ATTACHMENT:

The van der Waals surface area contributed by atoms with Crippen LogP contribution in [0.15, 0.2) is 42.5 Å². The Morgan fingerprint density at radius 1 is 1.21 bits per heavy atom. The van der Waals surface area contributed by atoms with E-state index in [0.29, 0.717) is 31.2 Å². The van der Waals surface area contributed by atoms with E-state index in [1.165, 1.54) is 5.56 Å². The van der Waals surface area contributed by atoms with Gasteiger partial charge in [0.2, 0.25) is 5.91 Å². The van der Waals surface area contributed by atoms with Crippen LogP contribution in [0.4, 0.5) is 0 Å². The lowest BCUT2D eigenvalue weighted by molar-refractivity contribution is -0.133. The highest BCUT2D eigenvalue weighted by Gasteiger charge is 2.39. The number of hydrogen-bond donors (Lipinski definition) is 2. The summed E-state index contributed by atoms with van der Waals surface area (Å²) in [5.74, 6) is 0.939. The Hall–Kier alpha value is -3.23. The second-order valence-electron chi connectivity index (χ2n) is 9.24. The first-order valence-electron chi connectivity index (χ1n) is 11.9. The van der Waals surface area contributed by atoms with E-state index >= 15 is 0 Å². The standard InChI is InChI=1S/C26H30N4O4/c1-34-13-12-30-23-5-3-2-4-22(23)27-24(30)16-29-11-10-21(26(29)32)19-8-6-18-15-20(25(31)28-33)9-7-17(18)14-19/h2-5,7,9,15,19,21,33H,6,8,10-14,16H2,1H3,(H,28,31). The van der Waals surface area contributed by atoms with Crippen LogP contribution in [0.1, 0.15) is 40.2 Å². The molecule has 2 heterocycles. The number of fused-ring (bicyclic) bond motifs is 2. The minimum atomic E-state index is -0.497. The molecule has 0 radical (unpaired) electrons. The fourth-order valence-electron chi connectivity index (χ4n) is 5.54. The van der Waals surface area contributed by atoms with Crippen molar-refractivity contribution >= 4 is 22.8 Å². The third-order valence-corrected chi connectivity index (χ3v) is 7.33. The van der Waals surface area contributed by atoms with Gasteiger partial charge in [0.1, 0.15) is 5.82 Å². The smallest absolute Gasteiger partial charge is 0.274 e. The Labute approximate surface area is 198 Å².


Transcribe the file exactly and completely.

The van der Waals surface area contributed by atoms with Crippen LogP contribution in [0.15, 0.2) is 42.5 Å². The Morgan fingerprint density at radius 1 is 1.21 bits per heavy atom. The van der Waals surface area contributed by atoms with E-state index in [0.29, 0.717) is 31.2 Å². The van der Waals surface area contributed by atoms with E-state index in [1.165, 1.54) is 5.56 Å². The van der Waals surface area contributed by atoms with Gasteiger partial charge in [0.2, 0.25) is 5.91 Å². The van der Waals surface area contributed by atoms with Crippen LogP contribution in [0.4, 0.5) is 0 Å². The lowest BCUT2D eigenvalue weighted by molar-refractivity contribution is -0.133. The highest BCUT2D eigenvalue weighted by Gasteiger charge is 2.39. The number of hydrogen-bond donors (Lipinski definition) is 2. The summed E-state index contributed by atoms with van der Waals surface area (Å²) in [5.74, 6) is 0.939. The Hall–Kier alpha value is -3.23. The second-order valence-electron chi connectivity index (χ2n) is 9.24. The first-order valence-electron chi connectivity index (χ1n) is 11.9. The van der Waals surface area contributed by atoms with E-state index >= 15 is 0 Å². The standard InChI is InChI=1S/C26H30N4O4/c1-34-13-12-30-23-5-3-2-4-22(23)27-24(30)16-29-11-10-21(26(29)32)19-8-6-18-15-20(25(31)28-33)9-7-17(18)14-19/h2-5,7,9,15,19,21,33H,6,8,10-14,16H2,1H3,(H,28,31). The van der Waals surface area contributed by atoms with Crippen LogP contribution in [0.1, 0.15) is 40.2 Å². The molecule has 2 heterocycles. The number of fused-ring (bicyclic) bond motifs is 2. The minimum atomic E-state index is -0.497. The molecule has 0 radical (unpaired) electrons. The fourth-order valence-electron chi connectivity index (χ4n) is 5.54. The van der Waals surface area contributed by atoms with Crippen molar-refractivity contribution >= 4 is 22.8 Å². The third-order valence-corrected chi connectivity index (χ3v) is 7.33. The van der Waals surface area contributed by atoms with Gasteiger partial charge in [0.1, 0.15) is 5.82 Å². The smallest absolute Gasteiger partial charge is 0.274 e. The Labute approximate surface area is 198 Å².